Archaeology Conflict

Crusade for Spitfires in Burma continues

Claridon Group Ltd have announced that they will be funding the ongoing efforts of aircraft enthusiast David Cundall for continued research in his theory that intact Spitfires still remain buried in Burma.

David Cundall, a farmer from Lincolnshire made headlines in 2012 when it was announced to the World that intact Spitfires could be buried in Burma “‘We sent a borehole down and used a camera to look at the crates. They seemed to be in good condition.” Said Cundall. Herald

This led to a scientific funded expedition by who sent a leading team of conflict archaeologists and geo-physicists to explore one of the proposed burial sites within the perimeter fence of Yangon international airport.

After a series of investigations on site using archaeological methods and research through historical archives, the archaeologists announced in January 2013:

“The team now believes, based on clear documentary evidence, as well as the evidence from the fieldwork, that no Spitfires were delivered in crates and buried.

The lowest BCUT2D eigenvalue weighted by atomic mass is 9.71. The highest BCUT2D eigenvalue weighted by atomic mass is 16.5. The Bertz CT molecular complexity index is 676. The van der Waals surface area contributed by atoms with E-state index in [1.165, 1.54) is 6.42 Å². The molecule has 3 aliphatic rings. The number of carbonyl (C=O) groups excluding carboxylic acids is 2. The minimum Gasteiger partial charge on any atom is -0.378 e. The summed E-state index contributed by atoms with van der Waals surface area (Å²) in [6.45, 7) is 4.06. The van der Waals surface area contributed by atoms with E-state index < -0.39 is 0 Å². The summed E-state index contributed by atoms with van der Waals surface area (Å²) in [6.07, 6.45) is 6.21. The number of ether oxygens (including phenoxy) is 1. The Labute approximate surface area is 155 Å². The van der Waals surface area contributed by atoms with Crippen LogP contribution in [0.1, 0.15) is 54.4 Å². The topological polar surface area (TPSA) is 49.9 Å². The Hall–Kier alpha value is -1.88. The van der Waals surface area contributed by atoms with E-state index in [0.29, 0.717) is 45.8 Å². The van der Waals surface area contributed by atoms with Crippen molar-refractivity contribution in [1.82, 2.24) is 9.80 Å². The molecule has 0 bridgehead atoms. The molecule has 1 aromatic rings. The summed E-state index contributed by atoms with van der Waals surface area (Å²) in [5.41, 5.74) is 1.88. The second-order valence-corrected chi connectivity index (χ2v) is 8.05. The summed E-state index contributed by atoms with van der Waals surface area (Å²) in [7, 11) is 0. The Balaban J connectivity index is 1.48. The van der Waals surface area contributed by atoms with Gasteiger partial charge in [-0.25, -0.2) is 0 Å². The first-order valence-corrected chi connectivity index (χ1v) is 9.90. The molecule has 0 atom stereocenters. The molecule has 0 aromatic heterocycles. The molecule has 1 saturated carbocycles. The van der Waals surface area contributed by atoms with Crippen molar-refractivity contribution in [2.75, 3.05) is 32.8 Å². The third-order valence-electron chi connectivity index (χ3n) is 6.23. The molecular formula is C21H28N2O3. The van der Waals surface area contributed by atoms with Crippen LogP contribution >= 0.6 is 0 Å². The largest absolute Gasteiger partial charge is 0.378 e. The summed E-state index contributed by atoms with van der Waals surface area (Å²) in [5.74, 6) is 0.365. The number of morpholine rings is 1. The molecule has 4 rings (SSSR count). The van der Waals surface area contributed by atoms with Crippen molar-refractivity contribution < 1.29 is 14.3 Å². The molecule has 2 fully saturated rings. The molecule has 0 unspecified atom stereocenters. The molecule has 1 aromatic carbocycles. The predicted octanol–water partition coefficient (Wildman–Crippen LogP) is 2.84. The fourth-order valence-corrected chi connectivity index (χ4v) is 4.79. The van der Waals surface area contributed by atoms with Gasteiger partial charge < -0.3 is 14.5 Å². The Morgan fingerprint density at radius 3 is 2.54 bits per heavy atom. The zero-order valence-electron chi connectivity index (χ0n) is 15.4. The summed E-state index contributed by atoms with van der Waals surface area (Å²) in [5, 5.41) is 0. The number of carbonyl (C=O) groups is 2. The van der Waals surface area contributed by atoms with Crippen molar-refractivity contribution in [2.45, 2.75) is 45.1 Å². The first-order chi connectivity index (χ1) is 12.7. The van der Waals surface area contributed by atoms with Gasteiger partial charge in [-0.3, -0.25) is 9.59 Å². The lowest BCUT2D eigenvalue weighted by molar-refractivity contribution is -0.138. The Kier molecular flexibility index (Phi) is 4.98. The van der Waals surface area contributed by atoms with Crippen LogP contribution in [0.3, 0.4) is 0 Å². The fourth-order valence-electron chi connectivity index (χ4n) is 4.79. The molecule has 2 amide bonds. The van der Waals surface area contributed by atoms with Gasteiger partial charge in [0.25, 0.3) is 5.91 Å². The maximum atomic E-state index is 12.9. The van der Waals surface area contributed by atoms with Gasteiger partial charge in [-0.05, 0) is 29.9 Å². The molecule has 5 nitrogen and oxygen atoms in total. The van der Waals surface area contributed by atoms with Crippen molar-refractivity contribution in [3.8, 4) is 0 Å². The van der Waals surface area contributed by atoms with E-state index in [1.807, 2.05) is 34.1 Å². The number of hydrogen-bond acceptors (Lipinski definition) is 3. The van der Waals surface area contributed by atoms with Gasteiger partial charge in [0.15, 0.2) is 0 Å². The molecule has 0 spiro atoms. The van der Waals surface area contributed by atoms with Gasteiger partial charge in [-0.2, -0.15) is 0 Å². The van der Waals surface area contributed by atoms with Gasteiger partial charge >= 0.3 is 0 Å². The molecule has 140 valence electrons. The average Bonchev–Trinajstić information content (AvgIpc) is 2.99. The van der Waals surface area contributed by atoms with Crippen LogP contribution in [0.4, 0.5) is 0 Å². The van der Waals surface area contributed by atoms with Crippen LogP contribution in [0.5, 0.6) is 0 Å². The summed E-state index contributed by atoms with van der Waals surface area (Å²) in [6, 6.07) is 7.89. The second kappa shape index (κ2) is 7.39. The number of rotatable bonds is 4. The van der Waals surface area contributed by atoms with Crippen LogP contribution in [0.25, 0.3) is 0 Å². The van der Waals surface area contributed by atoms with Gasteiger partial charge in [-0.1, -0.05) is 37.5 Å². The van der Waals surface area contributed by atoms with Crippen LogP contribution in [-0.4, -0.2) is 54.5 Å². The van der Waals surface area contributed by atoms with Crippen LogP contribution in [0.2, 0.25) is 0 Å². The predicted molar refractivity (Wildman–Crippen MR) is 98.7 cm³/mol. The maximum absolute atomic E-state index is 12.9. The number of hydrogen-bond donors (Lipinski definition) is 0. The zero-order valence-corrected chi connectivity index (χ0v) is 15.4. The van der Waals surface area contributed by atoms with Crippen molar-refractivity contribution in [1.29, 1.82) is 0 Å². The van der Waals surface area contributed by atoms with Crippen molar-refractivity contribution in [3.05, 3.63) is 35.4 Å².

The archival records show that the RAF unit that handled shipments through Rangoon docks, 41 Embarkation Unit, only received 37 aircraft in total from three transport ships between 1945 and 1946.

None of the crates contained Spitfires and most appear to have been re-exported in the autumn of 1946,” the statement concluded.

Global Logistics company Claridon said: “Claridon Group are proud to partner David and provide the funding to enable him and his team to find the Spitfires. We will be supporting David every step of the way and look forward to bringing the Spitfires back home for him.

Cundall is heading back to Burma to resume excavating and estimates that restoring the Spitfires back to original, will create 400 UK jobs over a 5 year period after which many of the aircraft will find homes in Museums up and down the country.

Presentation from previous Spitfires in Burma Project:


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